Posted by Venus on Monday, June 16, 2014
Labels: intermediate book review
Illustrations by Andy Rash
Publisher: HMH Books for Young Readers
Release Date: March 11, 2014
Pete Watson is a bit video game obsessed. When he doesn't have enough money to buy a new video game, he quickly grabs some junk from around the house and has an impromptu yard sale. What he can't know is that his dad is not only a super-spy, but he has also been kidnapped and is now trapped inside the very video game that Pete sold at his yard sale.
Pete Watson is the kind of character that a lot of boys will be able to relate to. Heedless, headstrong, video game obsessed, with a love of comics this book felt like a sure winner. I wanted to enjoy this, I wanted to be sucked into this middle-grade spy thriller, but instead I just felt old. I know the Wimpy Kid crowd is going to love this, yet I couldn't.
Even though his mother has proven she is good for her money with her IOUs, Pete decides that his video game is so important that he decides to sell things that belong to his parents. Of course, the grown up in me really balked at this, but I took a deep breath and read on. Next comes the adventure where Pete's father is apparently a secret agent stuck inside a video game. This is where the story just felt like something that is completely in Pete's head. In fact, that was what I was expecting. The plot was so ridiculous that I thought, given the unreliable first-person trope, that Pete would reveal that he made the entire thing up. He didn't, which just made the story more ridiculous. A younger readership may not care, but then again I think children are very discerning, I can't help but wonder if they will let this fly.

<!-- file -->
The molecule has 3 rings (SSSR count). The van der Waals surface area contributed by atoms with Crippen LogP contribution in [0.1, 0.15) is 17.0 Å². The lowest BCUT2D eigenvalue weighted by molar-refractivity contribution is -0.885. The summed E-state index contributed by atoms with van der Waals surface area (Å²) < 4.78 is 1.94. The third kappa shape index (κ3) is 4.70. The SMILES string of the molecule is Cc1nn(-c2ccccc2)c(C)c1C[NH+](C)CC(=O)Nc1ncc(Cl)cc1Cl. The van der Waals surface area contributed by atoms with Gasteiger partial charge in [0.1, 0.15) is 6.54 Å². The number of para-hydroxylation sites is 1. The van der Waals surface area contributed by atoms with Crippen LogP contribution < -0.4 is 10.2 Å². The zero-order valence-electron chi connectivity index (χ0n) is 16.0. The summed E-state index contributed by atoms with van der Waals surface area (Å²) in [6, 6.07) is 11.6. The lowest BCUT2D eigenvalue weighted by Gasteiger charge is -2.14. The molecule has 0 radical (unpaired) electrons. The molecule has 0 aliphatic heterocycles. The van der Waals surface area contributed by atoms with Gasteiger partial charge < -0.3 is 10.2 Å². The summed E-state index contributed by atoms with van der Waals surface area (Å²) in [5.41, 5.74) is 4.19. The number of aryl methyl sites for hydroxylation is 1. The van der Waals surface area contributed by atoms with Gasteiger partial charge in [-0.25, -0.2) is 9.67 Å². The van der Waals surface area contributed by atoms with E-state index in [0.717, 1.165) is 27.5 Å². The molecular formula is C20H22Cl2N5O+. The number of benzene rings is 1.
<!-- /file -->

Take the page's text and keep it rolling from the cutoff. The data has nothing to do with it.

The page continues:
Pete boasts about the digital version of this book and how it will be interactive, which made me wonder if the publishers would be able to make an actual eBook seeing as it would really need to deliver on its promise. Obviously, with its illustrations and goofy characters, we are aiming for a certain age group, but it isn't nearly as successful as some other books out there in this genre.